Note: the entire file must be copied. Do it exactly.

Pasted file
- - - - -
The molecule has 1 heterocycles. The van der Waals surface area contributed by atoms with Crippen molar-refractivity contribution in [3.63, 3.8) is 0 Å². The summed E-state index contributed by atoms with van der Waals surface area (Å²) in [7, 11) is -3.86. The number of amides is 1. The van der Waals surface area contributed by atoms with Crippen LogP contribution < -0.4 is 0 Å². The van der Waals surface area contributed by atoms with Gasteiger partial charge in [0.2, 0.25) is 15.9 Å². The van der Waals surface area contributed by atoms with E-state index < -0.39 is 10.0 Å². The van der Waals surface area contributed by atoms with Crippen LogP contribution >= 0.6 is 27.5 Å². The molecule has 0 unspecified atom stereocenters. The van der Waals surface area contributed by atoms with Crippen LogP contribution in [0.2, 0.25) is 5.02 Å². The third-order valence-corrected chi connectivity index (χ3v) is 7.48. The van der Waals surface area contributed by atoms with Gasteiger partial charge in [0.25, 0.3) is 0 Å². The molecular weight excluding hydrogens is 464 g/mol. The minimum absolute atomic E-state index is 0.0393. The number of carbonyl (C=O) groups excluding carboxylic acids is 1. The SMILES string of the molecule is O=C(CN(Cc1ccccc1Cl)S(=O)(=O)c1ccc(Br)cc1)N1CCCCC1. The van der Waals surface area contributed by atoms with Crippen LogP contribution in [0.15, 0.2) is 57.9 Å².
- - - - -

The molecule has 1 heterocycles. The van der Waals surface area contributed by atoms with Crippen molar-refractivity contribution in [3.63, 3.8) is 0 Å². The summed E-state index contributed by atoms with van der Waals surface area (Å²) in [7, 11) is -3.86. The number of amides is 1. The van der Waals surface area contributed by atoms with Crippen LogP contribution < -0.4 is 0 Å². The van der Waals surface area contributed by atoms with Gasteiger partial charge in [0.2, 0.25) is 15.9 Å². The van der Waals surface area contributed by atoms with E-state index < -0.39 is 10.0 Å². The van der Waals surface area contributed by atoms with Crippen LogP contribution >= 0.6 is 27.5 Å². The molecule has 0 unspecified atom stereocenters. The van der Waals surface area contributed by atoms with Crippen LogP contribution in [0.2, 0.25) is 5.02 Å². The third-order valence-corrected chi connectivity index (χ3v) is 7.48. The van der Waals surface area contributed by atoms with Gasteiger partial charge in [0.25, 0.3) is 0 Å². The molecular weight excluding hydrogens is 464 g/mol. The minimum absolute atomic E-state index is 0.0393. The number of carbonyl (C=O) groups excluding carboxylic acids is 1. The SMILES string of the molecule is O=C(CN(Cc1ccccc1Cl)S(=O)(=O)c1ccc(Br)cc1)N1CCCCC1. The van der Waals surface area contributed by atoms with Crippen LogP contribution in [0.15, 0.2) is 57.9 Å².